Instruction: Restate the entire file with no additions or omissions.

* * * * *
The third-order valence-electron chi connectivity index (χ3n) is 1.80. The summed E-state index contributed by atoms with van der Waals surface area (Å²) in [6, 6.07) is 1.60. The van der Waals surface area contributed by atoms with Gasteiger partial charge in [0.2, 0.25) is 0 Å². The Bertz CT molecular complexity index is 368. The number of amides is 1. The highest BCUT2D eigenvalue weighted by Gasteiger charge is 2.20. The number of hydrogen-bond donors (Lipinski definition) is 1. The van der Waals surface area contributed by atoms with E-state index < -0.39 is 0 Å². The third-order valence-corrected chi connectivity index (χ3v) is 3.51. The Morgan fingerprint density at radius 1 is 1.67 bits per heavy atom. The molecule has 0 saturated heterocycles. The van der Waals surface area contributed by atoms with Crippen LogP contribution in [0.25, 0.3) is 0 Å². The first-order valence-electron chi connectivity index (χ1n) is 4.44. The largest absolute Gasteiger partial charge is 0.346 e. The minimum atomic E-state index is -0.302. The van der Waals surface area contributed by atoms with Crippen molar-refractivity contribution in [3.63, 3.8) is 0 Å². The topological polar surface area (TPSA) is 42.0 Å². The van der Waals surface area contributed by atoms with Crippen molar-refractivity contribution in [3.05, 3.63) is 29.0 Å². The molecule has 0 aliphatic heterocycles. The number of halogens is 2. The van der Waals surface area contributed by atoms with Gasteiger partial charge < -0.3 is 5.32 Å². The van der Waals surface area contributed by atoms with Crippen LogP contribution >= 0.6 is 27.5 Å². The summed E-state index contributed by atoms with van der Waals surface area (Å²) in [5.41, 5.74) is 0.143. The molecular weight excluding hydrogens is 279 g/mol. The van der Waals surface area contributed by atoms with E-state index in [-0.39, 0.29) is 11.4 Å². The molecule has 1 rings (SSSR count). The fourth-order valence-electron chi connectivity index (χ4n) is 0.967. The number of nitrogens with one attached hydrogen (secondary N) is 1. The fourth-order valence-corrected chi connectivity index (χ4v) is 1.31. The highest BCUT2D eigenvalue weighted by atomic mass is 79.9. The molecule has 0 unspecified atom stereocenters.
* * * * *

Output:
The third-order valence-electron chi connectivity index (χ3n) is 1.80. The summed E-state index contributed by atoms with van der Waals surface area (Å²) in [6, 6.07) is 1.60. The van der Waals surface area contributed by atoms with Gasteiger partial charge in [0.2, 0.25) is 0 Å². The Bertz CT molecular complexity index is 368. The number of amides is 1. The highest BCUT2D eigenvalue weighted by Gasteiger charge is 2.20. The number of hydrogen-bond donors (Lipinski definition) is 1. The van der Waals surface area contributed by atoms with E-state index < -0.39 is 0 Å². The third-order valence-corrected chi connectivity index (χ3v) is 3.51. The Morgan fingerprint density at radius 1 is 1.67 bits per heavy atom. The molecule has 0 saturated heterocycles. The van der Waals surface area contributed by atoms with Crippen LogP contribution in [0.25, 0.3) is 0 Å². The first-order valence-electron chi connectivity index (χ1n) is 4.44. The largest absolute Gasteiger partial charge is 0.346 e. The minimum atomic E-state index is -0.302. The van der Waals surface area contributed by atoms with Crippen molar-refractivity contribution in [3.63, 3.8) is 0 Å². The topological polar surface area (TPSA) is 42.0 Å². The van der Waals surface area contributed by atoms with Crippen molar-refractivity contribution in [3.05, 3.63) is 29.0 Å². The molecule has 0 aliphatic heterocycles. The number of halogens is 2. The van der Waals surface area contributed by atoms with Gasteiger partial charge < -0.3 is 5.32 Å². The van der Waals surface area contributed by atoms with Crippen LogP contribution >= 0.6 is 27.5 Å². The summed E-state index contributed by atoms with van der Waals surface area (Å²) in [5.41, 5.74) is 0.143. The molecular weight excluding hydrogens is 279 g/mol. The van der Waals surface area contributed by atoms with E-state index in [-0.39, 0.29) is 11.4 Å². The molecule has 1 rings (SSSR count). The fourth-order valence-electron chi connectivity index (χ4n) is 0.967. The number of nitrogens with one attached hydrogen (secondary N) is 1. The fourth-order valence-corrected chi connectivity index (χ4v) is 1.31. The highest BCUT2D eigenvalue weighted by atomic mass is 79.9. The molecule has 0 unspecified atom stereocenters.